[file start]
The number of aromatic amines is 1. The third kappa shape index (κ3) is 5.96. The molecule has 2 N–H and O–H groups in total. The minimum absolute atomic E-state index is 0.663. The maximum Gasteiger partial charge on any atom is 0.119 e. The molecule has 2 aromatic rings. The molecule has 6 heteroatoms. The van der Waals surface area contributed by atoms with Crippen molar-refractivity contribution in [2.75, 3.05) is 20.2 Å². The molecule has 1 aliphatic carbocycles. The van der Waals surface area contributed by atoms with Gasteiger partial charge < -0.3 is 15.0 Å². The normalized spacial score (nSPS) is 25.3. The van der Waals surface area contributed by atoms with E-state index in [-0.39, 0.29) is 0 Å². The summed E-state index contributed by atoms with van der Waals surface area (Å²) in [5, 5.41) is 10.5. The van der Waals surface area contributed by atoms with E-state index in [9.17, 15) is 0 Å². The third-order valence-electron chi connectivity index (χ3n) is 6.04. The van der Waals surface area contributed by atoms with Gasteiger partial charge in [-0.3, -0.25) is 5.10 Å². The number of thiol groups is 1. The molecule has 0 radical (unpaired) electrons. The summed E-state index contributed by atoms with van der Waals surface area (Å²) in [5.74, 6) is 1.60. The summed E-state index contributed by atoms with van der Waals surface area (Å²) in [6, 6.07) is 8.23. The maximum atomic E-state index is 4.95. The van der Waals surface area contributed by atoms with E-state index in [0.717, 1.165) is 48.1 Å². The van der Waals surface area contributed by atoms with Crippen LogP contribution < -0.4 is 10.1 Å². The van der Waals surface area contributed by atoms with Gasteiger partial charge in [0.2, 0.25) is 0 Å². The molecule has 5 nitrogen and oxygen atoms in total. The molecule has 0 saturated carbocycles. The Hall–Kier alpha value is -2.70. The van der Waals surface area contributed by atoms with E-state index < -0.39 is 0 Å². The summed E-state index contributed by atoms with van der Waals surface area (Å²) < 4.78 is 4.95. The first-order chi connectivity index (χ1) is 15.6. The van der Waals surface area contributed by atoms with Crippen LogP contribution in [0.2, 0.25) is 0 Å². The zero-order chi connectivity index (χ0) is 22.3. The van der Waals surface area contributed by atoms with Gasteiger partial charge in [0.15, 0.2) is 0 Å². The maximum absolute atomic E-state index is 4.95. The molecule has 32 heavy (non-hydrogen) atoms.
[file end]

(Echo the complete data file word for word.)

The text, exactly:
The number of aromatic amines is 1. The third kappa shape index (κ3) is 5.96. The molecule has 2 N–H and O–H groups in total. The minimum absolute atomic E-state index is 0.663. The maximum Gasteiger partial charge on any atom is 0.119 e. The molecule has 2 aromatic rings. The molecule has 6 heteroatoms. The van der Waals surface area contributed by atoms with Crippen molar-refractivity contribution in [2.75, 3.05) is 20.2 Å². The molecule has 1 aliphatic carbocycles. The van der Waals surface area contributed by atoms with Gasteiger partial charge < -0.3 is 15.0 Å². The normalized spacial score (nSPS) is 25.3. The van der Waals surface area contributed by atoms with E-state index in [-0.39, 0.29) is 0 Å². The summed E-state index contributed by atoms with van der Waals surface area (Å²) in [5, 5.41) is 10.5. The van der Waals surface area contributed by atoms with E-state index in [9.17, 15) is 0 Å². The third-order valence-electron chi connectivity index (χ3n) is 6.04. The van der Waals surface area contributed by atoms with Gasteiger partial charge in [-0.3, -0.25) is 5.10 Å². The number of thiol groups is 1. The molecule has 0 radical (unpaired) electrons. The summed E-state index contributed by atoms with van der Waals surface area (Å²) in [5.74, 6) is 1.60. The summed E-state index contributed by atoms with van der Waals surface area (Å²) in [6, 6.07) is 8.23. The maximum atomic E-state index is 4.95. The van der Waals surface area contributed by atoms with E-state index in [0.717, 1.165) is 48.1 Å². The van der Waals surface area contributed by atoms with Crippen LogP contribution < -0.4 is 10.1 Å². The van der Waals surface area contributed by atoms with Gasteiger partial charge in [0.2, 0.25) is 0 Å². The molecule has 5 nitrogen and oxygen atoms in total. The molecule has 0 saturated carbocycles. The Hall–Kier alpha value is -2.70. The van der Waals surface area contributed by atoms with E-state index < -0.39 is 0 Å². The summed E-state index contributed by atoms with van der Waals surface area (Å²) < 4.78 is 4.95. The first-order chi connectivity index (χ1) is 15.6. The van der Waals surface area contributed by atoms with Crippen LogP contribution in [0.2, 0.25) is 0 Å². The zero-order chi connectivity index (χ0) is 22.3. The van der Waals surface area contributed by atoms with Gasteiger partial charge in [0.15, 0.2) is 0 Å². The maximum absolute atomic E-state index is 4.95. The molecule has 32 heavy (non-hydrogen) atoms.